He grew up in a crowded household, but Sadie Wallace ran it with the love of a mother and the strength of a venerated sea captain. When her sons played basketball in the backyard but wouldn't include Ben, the youngest boy, she put her foot down. "None of y'all play if Ben don't play," Shirley Wallace recalled her mother saying.
Dennis Wallace, 17 years older than Ben, said: "From about the age of 10, he began to shoot well and compete with us. And he was tough. He'd get knocked down and get right back up. Wasn't a whole lot of crying with Ben."
Stephanie Wallace, three years younger than Ben, remembers his competitive drive.
"He was terrible," she said. "He'd make up games and his own rules. If he hit a ball that rolled under the fence, he'd say it was a home run. If you hit a ball that rolled under the fence, he'd call it a double! Oh, he was just fierce to win."
Basketball Opens Doors
Wallace's brothers were the men of the family.
"I had no relationship with my father," Wallace said. "He was never around. I met him when I was a sophomore in college. I wanted to meet him that once. I asked why he wasn't there for us. He said, 'I had other obligations,' " having fathered 20 children.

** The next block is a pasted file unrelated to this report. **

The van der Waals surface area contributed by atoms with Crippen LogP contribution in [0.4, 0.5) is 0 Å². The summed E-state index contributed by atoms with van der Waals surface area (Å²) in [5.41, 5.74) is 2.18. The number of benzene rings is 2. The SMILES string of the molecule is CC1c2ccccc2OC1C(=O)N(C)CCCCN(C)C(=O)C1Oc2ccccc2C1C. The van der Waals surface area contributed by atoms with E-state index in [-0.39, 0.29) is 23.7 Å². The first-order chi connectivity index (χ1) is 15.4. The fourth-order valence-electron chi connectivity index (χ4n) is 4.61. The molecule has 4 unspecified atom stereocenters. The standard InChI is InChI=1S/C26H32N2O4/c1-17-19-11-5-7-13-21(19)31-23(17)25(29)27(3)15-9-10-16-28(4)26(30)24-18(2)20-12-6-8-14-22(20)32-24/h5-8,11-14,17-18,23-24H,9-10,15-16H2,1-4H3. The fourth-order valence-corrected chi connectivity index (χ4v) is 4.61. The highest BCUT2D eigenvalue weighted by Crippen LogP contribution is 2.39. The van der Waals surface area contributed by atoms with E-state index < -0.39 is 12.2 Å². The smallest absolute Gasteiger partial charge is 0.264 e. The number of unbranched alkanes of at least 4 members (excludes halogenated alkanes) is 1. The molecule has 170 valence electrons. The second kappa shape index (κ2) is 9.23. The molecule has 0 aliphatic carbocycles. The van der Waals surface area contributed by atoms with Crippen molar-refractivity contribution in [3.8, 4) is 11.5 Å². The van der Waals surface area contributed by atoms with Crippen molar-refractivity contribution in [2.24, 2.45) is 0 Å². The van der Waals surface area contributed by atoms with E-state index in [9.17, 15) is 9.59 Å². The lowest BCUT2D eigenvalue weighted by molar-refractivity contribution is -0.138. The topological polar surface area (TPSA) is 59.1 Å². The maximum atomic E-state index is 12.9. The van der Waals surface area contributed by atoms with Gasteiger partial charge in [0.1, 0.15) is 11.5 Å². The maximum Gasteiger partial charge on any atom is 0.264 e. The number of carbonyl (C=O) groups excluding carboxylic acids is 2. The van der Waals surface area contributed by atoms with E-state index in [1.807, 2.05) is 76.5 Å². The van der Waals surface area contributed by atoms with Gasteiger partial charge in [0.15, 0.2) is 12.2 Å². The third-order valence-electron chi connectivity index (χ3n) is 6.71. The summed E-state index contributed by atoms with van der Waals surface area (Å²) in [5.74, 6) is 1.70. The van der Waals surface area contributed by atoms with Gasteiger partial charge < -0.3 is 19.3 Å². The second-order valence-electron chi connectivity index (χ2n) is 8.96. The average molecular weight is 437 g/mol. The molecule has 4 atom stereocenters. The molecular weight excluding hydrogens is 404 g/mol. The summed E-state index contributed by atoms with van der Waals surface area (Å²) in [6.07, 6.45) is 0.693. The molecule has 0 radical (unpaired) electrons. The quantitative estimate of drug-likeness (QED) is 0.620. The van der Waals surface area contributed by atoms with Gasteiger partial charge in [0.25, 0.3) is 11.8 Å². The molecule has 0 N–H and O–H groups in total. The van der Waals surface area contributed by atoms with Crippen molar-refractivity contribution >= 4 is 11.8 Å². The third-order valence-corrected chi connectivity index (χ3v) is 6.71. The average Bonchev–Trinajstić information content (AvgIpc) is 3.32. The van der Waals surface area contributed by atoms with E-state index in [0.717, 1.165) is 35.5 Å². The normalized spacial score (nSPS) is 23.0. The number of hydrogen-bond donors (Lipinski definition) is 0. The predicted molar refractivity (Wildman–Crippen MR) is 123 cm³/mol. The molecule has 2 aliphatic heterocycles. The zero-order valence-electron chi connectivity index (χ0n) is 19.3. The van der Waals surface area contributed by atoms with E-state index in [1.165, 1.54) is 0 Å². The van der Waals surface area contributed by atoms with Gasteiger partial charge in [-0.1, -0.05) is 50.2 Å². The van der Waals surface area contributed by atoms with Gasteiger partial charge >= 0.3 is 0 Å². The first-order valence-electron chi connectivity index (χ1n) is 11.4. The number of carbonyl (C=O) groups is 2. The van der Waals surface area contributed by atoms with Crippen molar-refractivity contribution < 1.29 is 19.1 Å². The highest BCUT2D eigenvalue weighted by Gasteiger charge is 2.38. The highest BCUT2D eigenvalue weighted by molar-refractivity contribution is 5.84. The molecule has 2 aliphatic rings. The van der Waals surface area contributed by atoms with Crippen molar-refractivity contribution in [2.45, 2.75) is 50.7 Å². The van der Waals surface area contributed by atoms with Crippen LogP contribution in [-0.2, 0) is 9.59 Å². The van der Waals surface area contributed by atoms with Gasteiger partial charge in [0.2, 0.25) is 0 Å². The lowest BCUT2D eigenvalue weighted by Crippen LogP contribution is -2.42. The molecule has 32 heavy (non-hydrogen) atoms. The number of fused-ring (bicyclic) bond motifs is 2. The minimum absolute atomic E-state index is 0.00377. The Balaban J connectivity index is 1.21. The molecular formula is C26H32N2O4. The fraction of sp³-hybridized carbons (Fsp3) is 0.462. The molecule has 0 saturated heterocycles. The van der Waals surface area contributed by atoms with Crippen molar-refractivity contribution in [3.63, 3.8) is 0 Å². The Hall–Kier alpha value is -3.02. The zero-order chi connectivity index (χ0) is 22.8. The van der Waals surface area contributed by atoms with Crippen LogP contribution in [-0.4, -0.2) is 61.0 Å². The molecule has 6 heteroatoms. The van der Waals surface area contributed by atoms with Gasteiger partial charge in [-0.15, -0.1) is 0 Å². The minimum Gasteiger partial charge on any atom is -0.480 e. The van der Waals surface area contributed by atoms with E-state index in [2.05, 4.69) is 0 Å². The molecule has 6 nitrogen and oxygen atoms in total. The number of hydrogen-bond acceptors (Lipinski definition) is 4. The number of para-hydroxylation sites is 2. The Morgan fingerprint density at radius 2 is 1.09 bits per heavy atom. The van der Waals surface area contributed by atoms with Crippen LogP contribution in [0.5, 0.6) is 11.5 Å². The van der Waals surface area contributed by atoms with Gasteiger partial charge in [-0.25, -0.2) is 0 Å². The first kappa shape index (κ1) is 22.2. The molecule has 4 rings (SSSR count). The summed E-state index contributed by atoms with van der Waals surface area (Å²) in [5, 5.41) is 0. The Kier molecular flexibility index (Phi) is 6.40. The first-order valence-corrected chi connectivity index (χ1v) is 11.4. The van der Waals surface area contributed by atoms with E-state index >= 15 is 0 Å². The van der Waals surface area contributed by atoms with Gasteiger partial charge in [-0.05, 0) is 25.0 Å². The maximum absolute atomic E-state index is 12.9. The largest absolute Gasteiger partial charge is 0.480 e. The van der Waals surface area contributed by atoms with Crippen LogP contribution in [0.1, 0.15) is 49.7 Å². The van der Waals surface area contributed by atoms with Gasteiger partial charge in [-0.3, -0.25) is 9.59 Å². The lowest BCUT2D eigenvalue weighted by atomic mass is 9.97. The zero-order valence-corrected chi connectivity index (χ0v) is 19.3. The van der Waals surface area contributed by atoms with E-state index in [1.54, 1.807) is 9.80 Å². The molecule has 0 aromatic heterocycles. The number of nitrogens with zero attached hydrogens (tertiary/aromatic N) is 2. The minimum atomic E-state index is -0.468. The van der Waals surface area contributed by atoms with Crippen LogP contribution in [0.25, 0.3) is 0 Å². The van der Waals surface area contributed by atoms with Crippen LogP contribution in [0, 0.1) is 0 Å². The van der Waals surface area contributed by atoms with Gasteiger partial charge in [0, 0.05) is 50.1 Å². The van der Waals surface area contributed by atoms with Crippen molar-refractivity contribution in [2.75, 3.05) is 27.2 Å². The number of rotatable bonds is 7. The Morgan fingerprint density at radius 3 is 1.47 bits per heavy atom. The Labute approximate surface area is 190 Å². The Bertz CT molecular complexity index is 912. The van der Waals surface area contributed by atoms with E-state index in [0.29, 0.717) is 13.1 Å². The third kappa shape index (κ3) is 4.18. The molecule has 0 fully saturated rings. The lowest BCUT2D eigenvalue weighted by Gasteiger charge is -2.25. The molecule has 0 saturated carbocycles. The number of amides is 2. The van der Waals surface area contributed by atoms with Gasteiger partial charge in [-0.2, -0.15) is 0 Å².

"He said he was embarrassed that he didn't have steady work and couldn't support the family. Nobody asked him for money. We just wanted a father to be there. But my mother took up what was needed, and most of my brothers went to work when they were 16 and 17 years old."
Wallace had the good fortune to finish school. At Central High School in Hayneville, Wallace was an all-state defensive end in football. He was a reserve on the basketball team, but when he had his chance as a senior, he excelled and made all-state.
Before that season, he had made enough money picking pecans and cutting hair around town to pay for basketball camp in Sumter County, about 100 miles from White Hall. The camp was run by the Knicks' Charles Oakley. At one point, Wallace, then 6-6 and 205 pounds, played one-on-one with the rugged Oakley, who is 6-9 and 250 pounds.